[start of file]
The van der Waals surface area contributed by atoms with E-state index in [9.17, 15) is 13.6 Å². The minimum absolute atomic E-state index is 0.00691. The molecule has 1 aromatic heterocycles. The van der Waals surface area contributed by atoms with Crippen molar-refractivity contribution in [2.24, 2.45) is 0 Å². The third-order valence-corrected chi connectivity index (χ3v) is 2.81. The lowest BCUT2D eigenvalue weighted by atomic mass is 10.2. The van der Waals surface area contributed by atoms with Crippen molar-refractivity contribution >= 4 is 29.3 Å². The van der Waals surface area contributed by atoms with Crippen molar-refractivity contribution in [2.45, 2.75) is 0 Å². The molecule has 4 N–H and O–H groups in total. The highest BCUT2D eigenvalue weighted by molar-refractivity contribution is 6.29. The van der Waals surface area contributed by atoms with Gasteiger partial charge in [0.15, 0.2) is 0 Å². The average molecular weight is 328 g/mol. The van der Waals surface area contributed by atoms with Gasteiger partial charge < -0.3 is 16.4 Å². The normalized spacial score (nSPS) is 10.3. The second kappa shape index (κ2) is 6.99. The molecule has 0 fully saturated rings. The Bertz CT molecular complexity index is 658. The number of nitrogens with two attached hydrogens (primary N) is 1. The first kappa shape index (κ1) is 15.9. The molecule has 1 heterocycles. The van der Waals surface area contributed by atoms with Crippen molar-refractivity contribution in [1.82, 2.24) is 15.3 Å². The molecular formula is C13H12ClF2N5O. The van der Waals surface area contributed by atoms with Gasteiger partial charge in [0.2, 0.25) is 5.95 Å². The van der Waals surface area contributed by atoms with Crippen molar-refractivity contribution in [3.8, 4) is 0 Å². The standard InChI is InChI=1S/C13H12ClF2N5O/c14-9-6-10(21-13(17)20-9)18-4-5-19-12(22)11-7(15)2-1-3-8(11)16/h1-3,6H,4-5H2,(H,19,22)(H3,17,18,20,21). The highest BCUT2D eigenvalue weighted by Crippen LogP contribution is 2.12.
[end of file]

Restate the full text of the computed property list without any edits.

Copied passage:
The van der Waals surface area contributed by atoms with E-state index in [9.17, 15) is 13.6 Å². The minimum absolute atomic E-state index is 0.00691. The molecule has 1 aromatic heterocycles. The van der Waals surface area contributed by atoms with Crippen molar-refractivity contribution in [2.24, 2.45) is 0 Å². The third-order valence-corrected chi connectivity index (χ3v) is 2.81. The lowest BCUT2D eigenvalue weighted by atomic mass is 10.2. The van der Waals surface area contributed by atoms with Crippen molar-refractivity contribution >= 4 is 29.3 Å². The van der Waals surface area contributed by atoms with Crippen molar-refractivity contribution in [2.45, 2.75) is 0 Å². The molecule has 4 N–H and O–H groups in total. The highest BCUT2D eigenvalue weighted by molar-refractivity contribution is 6.29. The van der Waals surface area contributed by atoms with Gasteiger partial charge in [0.15, 0.2) is 0 Å². The average molecular weight is 328 g/mol. The van der Waals surface area contributed by atoms with Gasteiger partial charge < -0.3 is 16.4 Å². The normalized spacial score (nSPS) is 10.3. The second kappa shape index (κ2) is 6.99. The molecule has 0 fully saturated rings. The Bertz CT molecular complexity index is 658. The number of nitrogens with two attached hydrogens (primary N) is 1. The first kappa shape index (κ1) is 15.9. The molecule has 1 heterocycles. The van der Waals surface area contributed by atoms with Crippen molar-refractivity contribution in [1.82, 2.24) is 15.3 Å². The molecular formula is C13H12ClF2N5O. The van der Waals surface area contributed by atoms with Gasteiger partial charge in [0.2, 0.25) is 5.95 Å². The van der Waals surface area contributed by atoms with Crippen molar-refractivity contribution in [3.8, 4) is 0 Å². The standard InChI is InChI=1S/C13H12ClF2N5O/c14-9-6-10(21-13(17)20-9)18-4-5-19-12(22)11-7(15)2-1-3-8(11)16/h1-3,6H,4-5H2,(H,19,22)(H3,17,18,20,21). The highest BCUT2D eigenvalue weighted by Crippen LogP contribution is 2.12.